The research of this invention had been published in a paper titled “Double-heterojunction nanorod light-responsive LEDs for display applications“. The researchers consider the dual-mode LEDs will pave the way to new types of interactive displays.

As we head toward the “Internet of things” in which everything is integrated and connected, we need to develop the multi-functional technology that will make this happen. Oh et al. developed a quantum dot-based device that can harvest and generate light and process information. Their design is based on a double-hetero-junction nano-rod structure that, when appropriately biased, can function as a light-emitting diode or a photodetector. Such a dual-function device should contribute to the development of intelligent displays for networks of autonomous sensors.

The device can reach a maximum brightness in excess of 80,000 cd/m2 with a low turn-on voltage (around 1.7 V). It also exhibits low bias and high efficiencies at display-relevant brightness. The research team reports an external quantum efficiency of 8.0% at 1000 cd/m2 under 2.5 V bias.

Energy band diagram of DHNR-LED along with directions of charge flow for light emission (orange arrows) and detection (blue arrows) and a schematic of a DHNR.

One of the experiments was operating a 10×10 pixel DNHR-LED array under reverse bias as a live photodetectors, combined with a circuit board that supplied a forward bias to any pixel detecting incident light. And by alternating forward and reverse bias at a sub-millisecond time scale, light-detecting pixels could be “read out” as they illuminated the array.

Future applications of the DNHR LEDs include:

  • Translate any detected signal into brightness adjustments;
  • Automatic brightness adjustment in response to external light–intensity change;
  • Direct imaging or scanning at screen level;
  • Display-to-display data communication.
  • Displays can harvest or scavenge energy from ambient light sources without the need for integrating separate solar cells.

Sources: elektor, EETimes

A FPGA controlled RGB LED MATRIX for Incredible Effects

A dot matrix RGB LED graphic panel, managed by a FPGA-based controller board that may be separately used as a demoboard, so to evaluate the potential of the on-board Spartan 6. First installment.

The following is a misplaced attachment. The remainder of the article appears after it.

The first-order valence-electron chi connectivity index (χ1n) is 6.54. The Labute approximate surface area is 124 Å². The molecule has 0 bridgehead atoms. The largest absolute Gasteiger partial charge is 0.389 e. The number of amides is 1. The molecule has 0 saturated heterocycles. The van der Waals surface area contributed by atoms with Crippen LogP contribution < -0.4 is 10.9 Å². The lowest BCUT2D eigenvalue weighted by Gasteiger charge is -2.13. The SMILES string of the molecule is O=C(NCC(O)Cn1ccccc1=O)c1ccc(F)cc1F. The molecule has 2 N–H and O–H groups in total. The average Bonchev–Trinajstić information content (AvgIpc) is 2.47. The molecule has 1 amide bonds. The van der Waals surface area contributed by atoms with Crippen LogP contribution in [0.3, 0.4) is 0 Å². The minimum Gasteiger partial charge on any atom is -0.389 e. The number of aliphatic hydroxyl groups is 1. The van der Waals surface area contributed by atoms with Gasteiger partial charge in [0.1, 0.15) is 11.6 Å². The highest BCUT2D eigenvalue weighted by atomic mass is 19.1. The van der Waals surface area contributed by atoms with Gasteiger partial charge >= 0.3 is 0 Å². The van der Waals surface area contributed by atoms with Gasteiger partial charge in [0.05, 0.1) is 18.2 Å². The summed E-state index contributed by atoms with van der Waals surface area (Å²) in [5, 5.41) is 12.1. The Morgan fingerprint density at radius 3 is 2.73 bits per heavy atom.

A FPGA controlled RGB LED MATRIX for Incredible Effects – [Link]

RGBdigit clock

by Lucky @ elektormagazine.com build a LED display clock able to display temperature, humidity and air pressure. He writes:

What do you do when you want to design ‘something’ with a vintage or modern display? A clock of course, and this is our first design with RGBDigits: multi-colour 7-segment displays. With a BME280 breakout board attached it will also display temperature, humidity and air pressure. The clock is controlled by an ESP12 module, which makes it possible to synchronise the clock with an internet time server, change the clock settings from any mobile device or computer in the network, or transmit sensor data via Wi-Fi.

RGBdigit clock – [Link]

AS7221, An IoT Smart Lighting Manager

ams AG, a multinational semiconductor manufacturer and provider of high performance sensors and analog ICs, had announced the AS7221, an integrated white-tunable smart lighting manager that can be controlled through its network connection by means of simple text-based commands.

AS7221 Block Diagram

AS7221 is a networking-enabled IoT Smart Lighting Manager with embedded tri-stimulus color sensing for direct CIE color point mapping and control. IoT luminaire control is through a network connection, or by direct connection to 0-10V dimmers, with control outputs that include direct PWM to LED drivers and analog 0-10V to dimming ballasts. A simple text-based Smart Lighting Command Set and serial UART interface, enable easy integration to standard network clients.

Key features of AS7221:

  • Calibrated XYZ tri-stimulus color sensing for direct translation to CIE 1931/1976 standard observer color maps
  • Autonomous color point and lumen output adjustment resulting in automatic spectral and lumen maintenance
  • Simple UART interface for connection to network hardware clients for protocols such as Bluetooth, ZigBee and WiFi
  • Smart Lighting Command Set (SLCS) uses simple text-based commands to control and configure a wide variety of functions
  • Directly interfaces to 0-10V dimmer controls and standard occupancy sensors
  • Built-in PWM generator to dim LED lamps and luminaires